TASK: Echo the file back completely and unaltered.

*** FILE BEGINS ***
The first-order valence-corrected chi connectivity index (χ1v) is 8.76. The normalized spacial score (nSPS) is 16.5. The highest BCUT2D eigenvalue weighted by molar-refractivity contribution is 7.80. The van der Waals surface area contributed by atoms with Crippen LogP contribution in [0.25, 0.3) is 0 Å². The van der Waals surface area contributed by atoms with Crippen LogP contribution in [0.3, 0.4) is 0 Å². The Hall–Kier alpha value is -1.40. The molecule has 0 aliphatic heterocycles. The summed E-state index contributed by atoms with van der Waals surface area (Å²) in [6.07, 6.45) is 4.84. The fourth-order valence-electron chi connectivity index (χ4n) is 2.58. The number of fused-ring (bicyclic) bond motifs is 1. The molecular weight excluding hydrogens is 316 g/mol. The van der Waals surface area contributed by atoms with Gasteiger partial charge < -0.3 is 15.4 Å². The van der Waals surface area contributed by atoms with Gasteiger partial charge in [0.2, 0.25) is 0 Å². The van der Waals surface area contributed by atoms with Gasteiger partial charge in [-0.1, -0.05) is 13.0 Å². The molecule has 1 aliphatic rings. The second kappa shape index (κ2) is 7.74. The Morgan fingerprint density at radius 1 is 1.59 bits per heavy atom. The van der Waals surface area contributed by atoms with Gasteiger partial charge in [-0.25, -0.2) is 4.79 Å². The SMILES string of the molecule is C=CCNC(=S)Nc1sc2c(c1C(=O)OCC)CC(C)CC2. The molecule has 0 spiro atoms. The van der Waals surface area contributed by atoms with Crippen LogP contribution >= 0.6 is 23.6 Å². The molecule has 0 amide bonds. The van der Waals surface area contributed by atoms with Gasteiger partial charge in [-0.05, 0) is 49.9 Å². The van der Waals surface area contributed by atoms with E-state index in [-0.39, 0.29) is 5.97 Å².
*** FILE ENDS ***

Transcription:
The first-order valence-corrected chi connectivity index (χ1v) is 8.76. The normalized spacial score (nSPS) is 16.5. The highest BCUT2D eigenvalue weighted by molar-refractivity contribution is 7.80. The van der Waals surface area contributed by atoms with Crippen LogP contribution in [0.25, 0.3) is 0 Å². The van der Waals surface area contributed by atoms with Crippen LogP contribution in [0.3, 0.4) is 0 Å². The Hall–Kier alpha value is -1.40. The molecule has 0 aliphatic heterocycles. The summed E-state index contributed by atoms with van der Waals surface area (Å²) in [6.07, 6.45) is 4.84. The fourth-order valence-electron chi connectivity index (χ4n) is 2.58. The number of fused-ring (bicyclic) bond motifs is 1. The molecular weight excluding hydrogens is 316 g/mol. The van der Waals surface area contributed by atoms with Gasteiger partial charge < -0.3 is 15.4 Å². The van der Waals surface area contributed by atoms with Gasteiger partial charge in [0.2, 0.25) is 0 Å². The van der Waals surface area contributed by atoms with Gasteiger partial charge in [-0.1, -0.05) is 13.0 Å². The molecule has 1 aliphatic rings. The second kappa shape index (κ2) is 7.74. The Morgan fingerprint density at radius 1 is 1.59 bits per heavy atom. The van der Waals surface area contributed by atoms with Gasteiger partial charge in [-0.25, -0.2) is 4.79 Å². The SMILES string of the molecule is C=CCNC(=S)Nc1sc2c(c1C(=O)OCC)CC(C)CC2. The molecule has 0 spiro atoms. The van der Waals surface area contributed by atoms with Crippen LogP contribution >= 0.6 is 23.6 Å². The molecule has 0 amide bonds. The van der Waals surface area contributed by atoms with Gasteiger partial charge in [-0.05, 0) is 49.9 Å². The van der Waals surface area contributed by atoms with E-state index in [-0.39, 0.29) is 5.97 Å².